ILLEGAL housing societies are a virus that infects all parts of Pakistan. Crumbling mechanisms of governance have emboldened rapacious elements and fuelled an ugly, and frequently violent, land-grabbing industry. Last October, a report furnished before a Supreme Court bench revealed that 5,492 housing societies in the country are unregistered, illegal or exist only on paper. On Friday, an audit report presented in the National Assembly noted that the Capital Development Authority in Islamabad had suffered a loss of Rs5,217.39bn on account of 109 illegal housing schemes in the ICT. The document was scathing in its criticism of the CDA saying it had allowed the area to become a haven for the land mafia and that it may as well change its master plan in an explicit acknowledgement of its inability to enforce land regulations. Even the upscale Banigala neighbourhood, in which prime minister’s 300-kanal estate is located, has been developed in violation of the city’s master plan.
Illegal housing societies and encroachments have been the subject of several recent court proceedings. The mighty Bahria Town has not been spared either. That can only be to the good of the citizens. Many of them, swayed by marketing gimmicks that promise a ‘Dubai-style’ standard of living, invest their hard-earned savings in such housing schemes only to find that they have been duped by unscrupulous builders in terms of construction quality and amenities. At times the location itself, such as on a floodplain or on reclaimed areas of natural channels, puts residents at peril. A burgeoning population has led to a surge in demand for housing; construction is a hugely lucrative business and profits can be multiplied hundred-fold if land is obtained without requisite payment of fees and taxes, or without obtaining NOCs, in collusion with corrupt bureaucrats. The state exchequer remains dry even as the pockets of builders and their cohorts overflow with ill-gotten gains. There must be no leniency shown by the courts to those involved in this plunder.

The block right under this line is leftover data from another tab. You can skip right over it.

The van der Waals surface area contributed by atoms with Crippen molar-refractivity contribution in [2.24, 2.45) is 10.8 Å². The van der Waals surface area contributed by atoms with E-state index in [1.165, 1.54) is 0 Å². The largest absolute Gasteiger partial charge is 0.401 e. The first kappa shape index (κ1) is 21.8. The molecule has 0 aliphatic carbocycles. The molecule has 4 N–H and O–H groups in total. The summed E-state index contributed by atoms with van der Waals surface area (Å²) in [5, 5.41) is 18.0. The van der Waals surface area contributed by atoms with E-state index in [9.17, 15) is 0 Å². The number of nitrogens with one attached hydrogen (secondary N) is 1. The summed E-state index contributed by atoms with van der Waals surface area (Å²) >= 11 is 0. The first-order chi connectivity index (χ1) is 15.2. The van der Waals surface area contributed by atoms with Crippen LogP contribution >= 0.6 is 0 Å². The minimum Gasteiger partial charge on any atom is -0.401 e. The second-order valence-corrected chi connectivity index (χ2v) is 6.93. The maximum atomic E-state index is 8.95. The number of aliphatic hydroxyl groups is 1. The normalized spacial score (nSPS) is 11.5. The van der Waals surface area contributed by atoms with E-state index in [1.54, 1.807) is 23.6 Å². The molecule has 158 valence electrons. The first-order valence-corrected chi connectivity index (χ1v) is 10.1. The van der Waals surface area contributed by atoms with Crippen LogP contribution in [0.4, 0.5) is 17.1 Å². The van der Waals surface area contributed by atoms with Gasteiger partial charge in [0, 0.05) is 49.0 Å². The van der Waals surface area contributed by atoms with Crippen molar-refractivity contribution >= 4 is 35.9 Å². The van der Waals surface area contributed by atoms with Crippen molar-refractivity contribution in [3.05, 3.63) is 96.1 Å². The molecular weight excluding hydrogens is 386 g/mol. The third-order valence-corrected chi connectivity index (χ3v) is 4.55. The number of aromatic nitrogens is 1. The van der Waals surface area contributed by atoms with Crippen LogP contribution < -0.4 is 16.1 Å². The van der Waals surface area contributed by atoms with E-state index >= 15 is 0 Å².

Published in Dawn, February 27th, 2019